San Benito Lifestyle

Beauty and history: the heritage roses of San Juan Bautista

Unique varieties have been growing in the city cemetery for many generations.

Not much is known about Jesse Bowen Hildreth. He was born in Missouri, lived in San Benito County and died on Jan. 25, 1862 at the age of 21. He appears to have been the son of a rancher, the youngest of 12 children. He is buried in the San Juan Bautista Cemetery.

His claim to immortality is a creamy white tea rose in the cemetery known as the “Jesse Hildreth Rose,” which has as many as 100 petals to a single flower. This unique variety is named for him because it grows next to his grave. Most likely it was planted there when he died.

The cemetery’s maintenance practices almost killed this singular rose. Years of drought had weakened the already old and fragile plant. A newly dug grave nearby cropped off half the root ball. Nobody paid attention to this historic treasure struggling against neglect.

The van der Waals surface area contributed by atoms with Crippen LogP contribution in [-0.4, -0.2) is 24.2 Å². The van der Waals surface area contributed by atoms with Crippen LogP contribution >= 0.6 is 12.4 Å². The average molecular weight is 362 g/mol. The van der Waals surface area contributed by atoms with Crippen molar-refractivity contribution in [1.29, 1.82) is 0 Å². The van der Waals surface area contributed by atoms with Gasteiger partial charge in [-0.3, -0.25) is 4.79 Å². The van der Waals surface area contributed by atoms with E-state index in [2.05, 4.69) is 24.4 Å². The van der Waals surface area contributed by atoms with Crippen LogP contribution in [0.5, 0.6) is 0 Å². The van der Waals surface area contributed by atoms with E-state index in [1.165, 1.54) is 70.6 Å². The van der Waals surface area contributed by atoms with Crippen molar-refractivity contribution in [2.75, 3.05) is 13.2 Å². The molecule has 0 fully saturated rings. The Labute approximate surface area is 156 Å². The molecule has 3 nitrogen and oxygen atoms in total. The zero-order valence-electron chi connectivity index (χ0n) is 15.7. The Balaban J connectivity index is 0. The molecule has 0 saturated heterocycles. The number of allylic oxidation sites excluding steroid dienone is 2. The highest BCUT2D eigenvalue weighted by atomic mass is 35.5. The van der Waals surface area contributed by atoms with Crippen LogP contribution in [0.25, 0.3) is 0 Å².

All this changed in 2013 when the San Juan Bautista Historical Society received an email from Jeri Jennings, a national convenor for the Heritage Roses Group and an expert on heritage roses.

Jennings “was pleading with the city to have the cemetery stop weed whacking the roses,” said Wanda Guibert, SJB Historical Society president. “Up to that point, I did not know about the historic roses here.”

Jennings was on her way to San Jose from her home in Camarillo for a rose event when she discovered San Juan Bautista had a pioneer cemetery.

“If you are interested in old roses, you learn quickly that really old cemeteries are a place where many of them have survived,” Jennings recalled. “It was May, and the cemetery’s roses were blooming, and we fell in love.”

San Juan Cemetery, 2013. Photo courtesy of Jeri Jennings.
San Juan Cemetery, 2013. Photo courtesy of Jeri Jennings.

With the permission of the late councilman Tony Boch (who had a seat on the cemetery board), volunteers mobilized and a restoration of the cemetery roses began.